Rather than being weighted down by these somewhat academic blandishments, The Brides of Dracula gallops from start to finish, propelled by crisp direction from Terence Fisher, on-target performances by a top-flight of British stage and film actors (including Freda Jackson, an unsung horror hag if ever there was one, and Miles Malleson, who turns in an amusing bit as a comic medico), Jack Asher's seductively chromatic Technicolor cinematography and an invigorating and highly romantic score courtesy of Malcolm Williamson, an Australian expatriate composer who worked infrequently in films and served as Elizabeth II's Master of the Queen's Music from 1975 until his death in 2003.
A success for Hammer at a time when the studio seemed to leap from strength to strength, The Brides of Dracula remains semi-obscured by the long shadow of Dracula/Horror of Dracula yet is well-regarded by the Gothic horror cognoscenti. In his 1996 history of Hammer Studios, author Denis Meikle proclaimed it "the high point of Hammer Horror," noting that the film "functions in a universe that is entirely of its own making, separated from the mechanics of its creation. Like all good fairy tales, it is rooted in a reality of sorts, yet elements of it stay in the mind long after, garish and redolent as a dream." Elements jettisoned from drafts of the script by Sangster and Bryan (most notably, the climactic bat attack) were worked into Hammer's The Kiss of the Vampire (1963), a bid by the studio to squeeze even more blood from the vampire mythos without having to pay a farthing to either Christopher Lee or Peter Cushing.
Producer: Anthony Hinds
Director: Terence Fisher
Screenplay: Peter Bryan, Edward Percy, Jimmy Sangster; Anthony Hinds (uncredited)
Cinematography: Jack Asher
Art Direction: Thomas Goswell (uncredited)
Music: Malcolm Williamson
Film Editing: Alfred Cox
Cast: Peter Cushing (Dr. J. Van Helsing), Martita Hunt (Baroness Meinster), Yvonne Monlaur (Marianne Danielle), Freda Jackson (Greta), David Peel (Baron Meinster), Miles Malleson (Dr. Tobler), Henry Oscar (Herr Otto Lang), Mona Washbourne (Frau Helga Lang), Andree Melly (Gina), Victor Brooks (Hans - a Villager), Fred Johnson (The Cure, Father Stepnik), Michael Ripper (Coachman), Norman Pierce (Johann - Landlord), Vera Cook (Landlord's Wife), Marie Deveruex (Village Girl).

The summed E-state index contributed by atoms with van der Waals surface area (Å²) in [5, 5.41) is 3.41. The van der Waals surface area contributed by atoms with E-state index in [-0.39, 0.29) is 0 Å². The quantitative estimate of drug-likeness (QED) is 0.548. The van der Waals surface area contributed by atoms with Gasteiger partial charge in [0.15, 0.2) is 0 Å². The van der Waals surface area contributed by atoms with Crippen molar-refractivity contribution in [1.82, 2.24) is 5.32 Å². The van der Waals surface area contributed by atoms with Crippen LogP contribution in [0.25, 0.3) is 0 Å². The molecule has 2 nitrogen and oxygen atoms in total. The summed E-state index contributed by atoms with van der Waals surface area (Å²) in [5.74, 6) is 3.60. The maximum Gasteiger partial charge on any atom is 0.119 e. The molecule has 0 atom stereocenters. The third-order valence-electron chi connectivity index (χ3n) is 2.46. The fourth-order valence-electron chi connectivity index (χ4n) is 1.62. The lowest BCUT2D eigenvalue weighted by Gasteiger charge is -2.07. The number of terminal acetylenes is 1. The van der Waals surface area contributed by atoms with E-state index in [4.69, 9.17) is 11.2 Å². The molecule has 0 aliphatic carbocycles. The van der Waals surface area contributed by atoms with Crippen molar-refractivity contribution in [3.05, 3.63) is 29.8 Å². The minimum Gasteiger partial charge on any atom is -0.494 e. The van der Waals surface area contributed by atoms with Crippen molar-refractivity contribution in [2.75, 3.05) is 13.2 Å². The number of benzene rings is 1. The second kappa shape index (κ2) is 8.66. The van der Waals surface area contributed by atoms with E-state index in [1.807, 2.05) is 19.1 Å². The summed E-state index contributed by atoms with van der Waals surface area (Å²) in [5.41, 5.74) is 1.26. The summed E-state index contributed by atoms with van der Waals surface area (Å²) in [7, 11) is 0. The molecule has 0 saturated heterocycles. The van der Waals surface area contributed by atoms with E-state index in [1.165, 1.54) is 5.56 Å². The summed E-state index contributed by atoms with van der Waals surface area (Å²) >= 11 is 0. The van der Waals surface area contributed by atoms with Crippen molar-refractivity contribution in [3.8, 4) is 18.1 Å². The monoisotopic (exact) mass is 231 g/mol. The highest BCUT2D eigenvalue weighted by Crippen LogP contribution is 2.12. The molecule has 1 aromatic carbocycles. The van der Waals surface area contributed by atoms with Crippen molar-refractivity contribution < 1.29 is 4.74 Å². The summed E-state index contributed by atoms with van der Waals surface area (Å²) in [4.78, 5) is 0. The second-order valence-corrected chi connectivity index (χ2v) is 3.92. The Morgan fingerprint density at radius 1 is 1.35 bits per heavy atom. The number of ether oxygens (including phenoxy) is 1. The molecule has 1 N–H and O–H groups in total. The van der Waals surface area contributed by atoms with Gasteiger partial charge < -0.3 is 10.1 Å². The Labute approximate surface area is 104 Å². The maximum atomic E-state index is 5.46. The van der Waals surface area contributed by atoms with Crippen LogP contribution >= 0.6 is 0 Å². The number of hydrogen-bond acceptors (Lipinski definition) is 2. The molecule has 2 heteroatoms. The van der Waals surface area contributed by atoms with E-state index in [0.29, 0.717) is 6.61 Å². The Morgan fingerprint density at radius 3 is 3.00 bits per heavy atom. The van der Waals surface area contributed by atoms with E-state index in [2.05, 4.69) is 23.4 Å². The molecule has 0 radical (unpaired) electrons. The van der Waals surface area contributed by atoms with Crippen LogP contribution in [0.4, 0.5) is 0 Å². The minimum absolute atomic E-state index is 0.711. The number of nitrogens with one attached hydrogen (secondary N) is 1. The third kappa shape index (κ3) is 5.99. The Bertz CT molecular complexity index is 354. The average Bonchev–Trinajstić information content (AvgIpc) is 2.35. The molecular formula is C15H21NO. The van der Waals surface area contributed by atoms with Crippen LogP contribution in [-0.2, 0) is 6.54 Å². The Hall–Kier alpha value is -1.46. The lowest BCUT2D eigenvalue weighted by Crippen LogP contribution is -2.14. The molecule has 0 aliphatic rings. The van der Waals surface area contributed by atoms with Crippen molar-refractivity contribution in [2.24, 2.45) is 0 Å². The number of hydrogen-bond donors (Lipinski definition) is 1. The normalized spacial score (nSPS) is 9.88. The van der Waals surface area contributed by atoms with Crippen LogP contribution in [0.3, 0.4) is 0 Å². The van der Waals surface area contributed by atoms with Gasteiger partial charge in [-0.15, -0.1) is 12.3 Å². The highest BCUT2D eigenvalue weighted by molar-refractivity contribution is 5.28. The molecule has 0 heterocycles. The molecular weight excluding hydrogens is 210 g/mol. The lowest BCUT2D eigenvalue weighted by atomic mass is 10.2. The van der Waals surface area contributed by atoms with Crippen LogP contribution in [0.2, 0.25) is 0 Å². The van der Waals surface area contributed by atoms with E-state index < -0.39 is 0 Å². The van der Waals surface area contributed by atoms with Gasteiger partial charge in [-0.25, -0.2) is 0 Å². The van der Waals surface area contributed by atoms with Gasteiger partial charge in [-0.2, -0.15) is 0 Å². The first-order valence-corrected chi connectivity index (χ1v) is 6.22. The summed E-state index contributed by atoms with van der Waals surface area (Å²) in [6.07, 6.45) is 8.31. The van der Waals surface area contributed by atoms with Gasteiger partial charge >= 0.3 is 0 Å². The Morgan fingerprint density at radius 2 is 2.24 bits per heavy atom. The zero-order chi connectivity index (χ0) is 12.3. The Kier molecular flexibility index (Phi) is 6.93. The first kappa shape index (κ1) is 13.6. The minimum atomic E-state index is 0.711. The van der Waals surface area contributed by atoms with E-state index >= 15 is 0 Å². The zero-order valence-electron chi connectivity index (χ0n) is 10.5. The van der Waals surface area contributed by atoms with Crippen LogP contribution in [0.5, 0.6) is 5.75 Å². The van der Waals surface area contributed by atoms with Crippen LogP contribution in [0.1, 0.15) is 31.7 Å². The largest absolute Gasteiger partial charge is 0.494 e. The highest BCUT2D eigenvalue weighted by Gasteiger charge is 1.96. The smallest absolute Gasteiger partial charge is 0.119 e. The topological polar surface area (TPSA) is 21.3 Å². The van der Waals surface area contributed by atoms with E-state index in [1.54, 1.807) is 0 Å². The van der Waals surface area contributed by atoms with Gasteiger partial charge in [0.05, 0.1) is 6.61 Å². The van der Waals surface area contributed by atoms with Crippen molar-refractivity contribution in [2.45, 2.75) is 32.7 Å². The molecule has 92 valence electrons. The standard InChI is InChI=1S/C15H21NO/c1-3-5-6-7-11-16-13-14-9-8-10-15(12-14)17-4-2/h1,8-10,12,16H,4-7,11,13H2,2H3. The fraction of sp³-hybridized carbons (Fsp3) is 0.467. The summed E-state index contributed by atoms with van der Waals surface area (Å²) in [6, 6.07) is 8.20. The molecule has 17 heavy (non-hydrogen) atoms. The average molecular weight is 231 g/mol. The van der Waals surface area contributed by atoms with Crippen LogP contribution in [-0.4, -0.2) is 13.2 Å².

by Richard Harland Smith
English Gothic: A Century of Horror Cinema by Jonathan Rigby (Reynolds & Hearn, Ltd., 2000)
A History of Horrors: The Rise and Fall of the House of Hammer by Denis Meikle (Scarecrow Press, 1996)
Hammer Films: An Exhaustive Filmography by Tom Johnson and Deborah Del Vecchio (McFarland Publishing, 1996)
The Films of Christopher Lee by Robert W. Pohle, Jr., and Douglas C. Hart (Scarecrow Press, 1983)
"'Mother, Come Here' - The Making of The Brides of Dracula," by Bruce G. Hallenbeck, Little Shoppe of Horrors, #14, December 1999
"The Brides of Dracula: the Making of a Classic," by Mike Murphy, Dark Terrors, #10, June 1995
"The Legacy of Terence Fisher," The House that Hammer Built, No. 10, November 1998
The Brides of Dracula
The ending was to have originally had the vampires destroyed by a swarm of bats. This ending proved too expensive to stage and shoot. The concept of this ending was recycled three years later for the climax of Hammer's _Kiss of the Vampire (1963)_ .
Executive producer Michael Carreras' name does not appear until the closing credits. The opening and closing cast credits vary slightly in order. The film begins with a voice-over narration explaining that although Count Dracula has been killed, his disciples live on. Marie Devereux's name, which does not appear in the opening credits, is misspelled in the closing cast credits as "Deveruex". Andree Melly's name is mistakenly listed as "Audrey" in several reviews.
According to a February 15, 1960 Hollywood Reporter news item, Monarch Books planned to release a novelization of the film. As noted in a July 1960 Los Angeles Times article, at the close of Hammer Films' 1958 Horror of Dracula, "Count Dracula" was destroyed, with only the character of "Van Helsing" left alive. For more information on other films featuring Dracula, please consult the Series Index and the entry for the 1931 Universal film Dracula (AFI Catalog of Feature Films, 1931-40).
The Brides of Dracula was one of several films Hammer produced in cooperation with Universal that remade or featured characters from classic Universal horror films from the 1930s and 1940s. For additional information, please consult the entry below for the 1959 version of The Mummy.
Released in United States Spring May 12, 1960
Re-released in United States on Video August 6, 1996
Formerly distributed by MCA Home Video.
Released in United States Spring May 12, 1960
Re-released in United States on Video August 6, 1996